I feel like I am inside some bad trip, where nothing makes sense, and someone is trying to help me down, but I can’t come down. I’m just stuck, here, in an alternate world where nothing makes sense and nothing adds up. People, who I previously considered friends, intelligent friends, say things that make no sense, things that don’t follow any kind of consistent ethic, and that don’t align with their previously stated morality.

I keep seeing these things posted on Facebook walls of people who voted for Donald Trump, and I can’t wrap my head around how people can reconcile this bit of Scripture with the running platform of our President Elect:

“Love the Lord your God with all your heart. Love your neighbor as yourself.”

Everyone around me is angry or sad, and those who aren’t angry or sad are elated and willing to tell me so. Over and over again. People I don’t know post hateful things on my Facebook timeline.  I spent fifteen minutes yesterday with a customer who told me all about how the next four years are going to be the best of his life. When I said, okay, he said, your products are going to be made in the US again. I said, okay, and he just kept talking about how P.E. Trump is trying so hard to establish himself as a good president. I said, okay.

I’m tired. I’m taking a break.


About four months ago, on my 42nd birthday, I set some goals. The older I get, the easier it is for me to just ignore my goals, to not care about meeting those goals, or to just be lackadaisical about accomplishing them.

On this coming Sunday, Advent begins, so I think I might try to accomplish my goal of going to church. I think I need it. I think you need for me to go. I say this because I have not been my best self for the majority of November. Maybe a baby Jewish refugee in a wooden cow trough, who was birthed to an unwed teenage mother and father, who was brought gifts by “foreigners,” who was worshipped by the working class, and who was later saved from infanticide at the hands of the ruling class will be just the miracle to bring me around.

Anyway, I set a couple of other goals, too: running, compassion, pay it forward, social media and creativity, and finances.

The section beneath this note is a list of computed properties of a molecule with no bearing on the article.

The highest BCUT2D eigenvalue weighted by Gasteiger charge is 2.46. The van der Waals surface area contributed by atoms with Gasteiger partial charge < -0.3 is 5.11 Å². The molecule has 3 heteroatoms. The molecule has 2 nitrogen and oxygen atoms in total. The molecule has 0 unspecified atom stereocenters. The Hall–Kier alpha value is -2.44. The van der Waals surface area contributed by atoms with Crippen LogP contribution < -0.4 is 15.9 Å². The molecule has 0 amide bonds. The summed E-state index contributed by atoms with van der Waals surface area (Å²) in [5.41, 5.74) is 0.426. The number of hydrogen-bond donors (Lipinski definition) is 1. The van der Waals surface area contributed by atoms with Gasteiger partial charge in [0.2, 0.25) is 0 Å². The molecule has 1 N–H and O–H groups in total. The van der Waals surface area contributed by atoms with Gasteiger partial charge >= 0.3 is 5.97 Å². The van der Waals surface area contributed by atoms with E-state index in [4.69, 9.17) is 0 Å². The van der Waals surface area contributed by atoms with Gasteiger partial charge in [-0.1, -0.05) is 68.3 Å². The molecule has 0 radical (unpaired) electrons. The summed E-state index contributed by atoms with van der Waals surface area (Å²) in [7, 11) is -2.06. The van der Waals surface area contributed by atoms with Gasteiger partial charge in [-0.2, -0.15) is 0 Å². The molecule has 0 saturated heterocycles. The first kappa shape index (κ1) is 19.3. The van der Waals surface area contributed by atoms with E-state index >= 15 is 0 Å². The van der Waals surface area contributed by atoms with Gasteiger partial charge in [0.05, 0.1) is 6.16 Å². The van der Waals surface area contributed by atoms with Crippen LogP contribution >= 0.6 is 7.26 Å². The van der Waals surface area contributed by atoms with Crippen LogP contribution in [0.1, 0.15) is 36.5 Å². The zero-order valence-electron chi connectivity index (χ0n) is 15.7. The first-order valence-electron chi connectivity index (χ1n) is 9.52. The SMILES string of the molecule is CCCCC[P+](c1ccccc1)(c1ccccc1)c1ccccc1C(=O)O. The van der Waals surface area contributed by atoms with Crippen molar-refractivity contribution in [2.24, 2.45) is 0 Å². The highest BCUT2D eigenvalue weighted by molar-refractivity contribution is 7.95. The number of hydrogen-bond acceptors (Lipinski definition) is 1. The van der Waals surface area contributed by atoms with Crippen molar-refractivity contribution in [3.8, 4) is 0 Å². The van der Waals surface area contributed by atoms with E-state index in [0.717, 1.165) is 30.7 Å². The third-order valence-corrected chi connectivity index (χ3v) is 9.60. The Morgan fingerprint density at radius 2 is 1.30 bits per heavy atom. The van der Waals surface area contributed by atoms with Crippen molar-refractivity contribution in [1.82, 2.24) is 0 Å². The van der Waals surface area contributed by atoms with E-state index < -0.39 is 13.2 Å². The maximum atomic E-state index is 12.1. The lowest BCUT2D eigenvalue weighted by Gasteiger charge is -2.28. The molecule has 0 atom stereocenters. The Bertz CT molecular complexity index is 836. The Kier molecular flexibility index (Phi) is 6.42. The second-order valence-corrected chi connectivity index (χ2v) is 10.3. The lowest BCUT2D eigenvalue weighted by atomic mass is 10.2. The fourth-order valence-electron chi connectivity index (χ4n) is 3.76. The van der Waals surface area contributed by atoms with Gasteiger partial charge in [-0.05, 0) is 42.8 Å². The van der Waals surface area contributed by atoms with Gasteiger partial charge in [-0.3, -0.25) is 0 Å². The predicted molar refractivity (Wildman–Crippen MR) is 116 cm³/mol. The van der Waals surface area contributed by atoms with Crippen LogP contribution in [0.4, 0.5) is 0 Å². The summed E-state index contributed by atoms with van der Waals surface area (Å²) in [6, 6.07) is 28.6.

I am working on running, while also playing soccer and nursing my plantar fascia on my right foot. I won’t be running a full marathon again next summer, but I am going to run a 25K trail race at Afton; 15 miles is a more accomplishable goal for me this year.

Compassion, which includes going to church, seems to be going the best right now, since I am trying so hard to understand what makes people do what they do. I’m also trying to work at allowing myself to be in someone else’s shoes; I’m hoping that maybe I will somehow be able to better understand my fellow humans. I’ve also been a bit of a slacker when it comes to meditation, so I need to refocus on this aspect of my life as well. I can really tell when I practice mindfulness and when I don’t. I’m not so mindful right now. I’ve been vegetarian, but not vegan, which is something I will fix at the new year.

I still haven’t worked on paying it forward, and I’d love to find somewhere to volunteer every week, even though my schedule is a bit wacky, I could just RTO time each week for volunteering.

The social media and creativity goal is the one that I should’ve kept working on with diligence. More than any of the goals. I find that being on social media is really damaging to my psyche. People are mean. I should’ve been drawing or printmaking, instead of spending all those hours on Facebook, getting angrier.

Finally, my finances are slowly improving. I’m paying more on all of my credit cards each month, and I have a separate savings account, where I deposit all of my wages from Caribou, for vacation spending. We went to New York and I paid for all but the dog boarding with cash, but I quickly paid off the dog boarding upon our return.

So, while I’m not making major headway, I feel like I am making some. I’m also taking a break. Until after the holidays. Peace. Grace. Joy. Love. Hope.

Dear Eve

Why did you do it? Why did you eat the fruit? I could understand if it would have been a watermelon, a banana, or even some strawberries. Weren’t there pineapples and mangoes growing in the garden? Couldn’t you have just been happy with a coconut now and then?

Apples are just not that good. They are pretty, usually red, and possibly shiny, but you are not a raccoon or a crow. I hope, at least, that it wasn’t a Granny Smith, unless you had some caramel sauce.